Calgary's housing market is showing signs of fracturing amid a fresh wave of layoffs announced by major energy companies in the city.
Home sales plunged 27 per cent in August from a year earlier, while the benchmark and average resale prices both fell, the Calgary real estate board said Tuesday.
The benchmark price slipped 0.09 per cent to $456,300. The average resale price in the city tumbled nearly 2 per cent to $466,570. On a year-to-date basis, average prices fell roughly 1.7 per cent while benchmark prices rose about 2.4 per cent as the number of new listings eased.
But overall inventories are swollen at 44 per cent above the same period in 2014 so far this year, pointing to more weakness ahead as job losses in the oil and gas sector mount. Total sales so far this year are down 25 per cent.
"While we've managed to come through the spring market with not a lot of change, because there is further expectations of softness in the employment market, these things will start weighing on the housing market as we move into the end of the year," said Ann-Marie Lurie, chief economist with the board.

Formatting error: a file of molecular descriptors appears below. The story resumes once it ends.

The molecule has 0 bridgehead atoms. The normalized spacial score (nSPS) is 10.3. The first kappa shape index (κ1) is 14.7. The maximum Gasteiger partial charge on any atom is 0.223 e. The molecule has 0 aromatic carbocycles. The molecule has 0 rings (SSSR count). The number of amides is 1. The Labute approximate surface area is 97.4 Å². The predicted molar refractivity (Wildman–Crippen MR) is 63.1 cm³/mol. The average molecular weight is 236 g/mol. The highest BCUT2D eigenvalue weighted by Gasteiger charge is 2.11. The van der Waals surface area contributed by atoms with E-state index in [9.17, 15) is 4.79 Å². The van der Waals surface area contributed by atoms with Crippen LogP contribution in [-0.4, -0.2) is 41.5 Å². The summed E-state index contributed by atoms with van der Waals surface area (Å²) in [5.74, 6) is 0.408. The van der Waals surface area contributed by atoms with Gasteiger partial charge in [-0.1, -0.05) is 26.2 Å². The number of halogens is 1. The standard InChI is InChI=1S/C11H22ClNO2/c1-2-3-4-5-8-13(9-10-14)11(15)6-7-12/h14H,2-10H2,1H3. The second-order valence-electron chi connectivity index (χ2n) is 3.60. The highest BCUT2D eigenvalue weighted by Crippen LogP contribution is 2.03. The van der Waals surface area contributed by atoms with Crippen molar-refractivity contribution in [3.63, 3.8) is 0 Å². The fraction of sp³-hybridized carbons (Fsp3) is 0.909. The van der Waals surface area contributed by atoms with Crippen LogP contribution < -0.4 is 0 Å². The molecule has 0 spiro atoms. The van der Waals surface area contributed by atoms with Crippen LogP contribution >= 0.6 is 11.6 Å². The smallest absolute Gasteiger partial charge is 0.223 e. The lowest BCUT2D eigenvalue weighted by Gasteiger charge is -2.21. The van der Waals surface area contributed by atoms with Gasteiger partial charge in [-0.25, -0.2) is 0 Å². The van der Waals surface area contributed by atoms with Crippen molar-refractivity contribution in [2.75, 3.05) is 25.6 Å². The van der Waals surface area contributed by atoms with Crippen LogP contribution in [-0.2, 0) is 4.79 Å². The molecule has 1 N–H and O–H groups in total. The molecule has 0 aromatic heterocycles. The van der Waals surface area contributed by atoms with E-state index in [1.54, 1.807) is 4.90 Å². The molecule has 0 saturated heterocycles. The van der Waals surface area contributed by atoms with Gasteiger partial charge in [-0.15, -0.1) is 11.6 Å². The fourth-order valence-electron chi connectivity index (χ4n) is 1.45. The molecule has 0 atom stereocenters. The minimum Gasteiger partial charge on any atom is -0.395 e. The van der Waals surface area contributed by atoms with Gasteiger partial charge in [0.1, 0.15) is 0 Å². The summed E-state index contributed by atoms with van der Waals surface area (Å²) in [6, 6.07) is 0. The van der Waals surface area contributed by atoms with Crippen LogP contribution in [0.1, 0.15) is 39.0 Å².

The weakening housing market is another symptom of oil's collapse to under $50 a barrel from more than $100 (U.S.) last year – a sharp drop that has forced the city's energy industry into survival mode.
U.S.-based ConocoPhillips Co. and Calgary-based Penn West Petroleum Ltd. on Tuesday shed a combined 900 positions, adding to thousands of job losses that have piled up as companies dial back spending and halt drilling projects.
Alberta's oil-dependent economy is now expected to contract by 0.6 per cent this year and its deficit could top $6.5-billion (Canadian) as the downturn intensifies, the province's NDP government said this week.
However, the deteriorating outlook has yet to fully register across the city's residential real estate market. For example, detached houses priced between $400,000 and $500,000 are still changing hands at a brisk pace, Ms. Lurie said. That contrasts with sluggish sales and falling prices for apartments.
Still, houses are languishing on the market for longer periods – a situation that could worsen as layoffs spread from field operations to head offices in the city's downtown.
"If people have lost their jobs and they can't replace them over a period of time, and or can't replace them at a similar salary, that's when it starts to have that trickledown effect into the housing market," she said.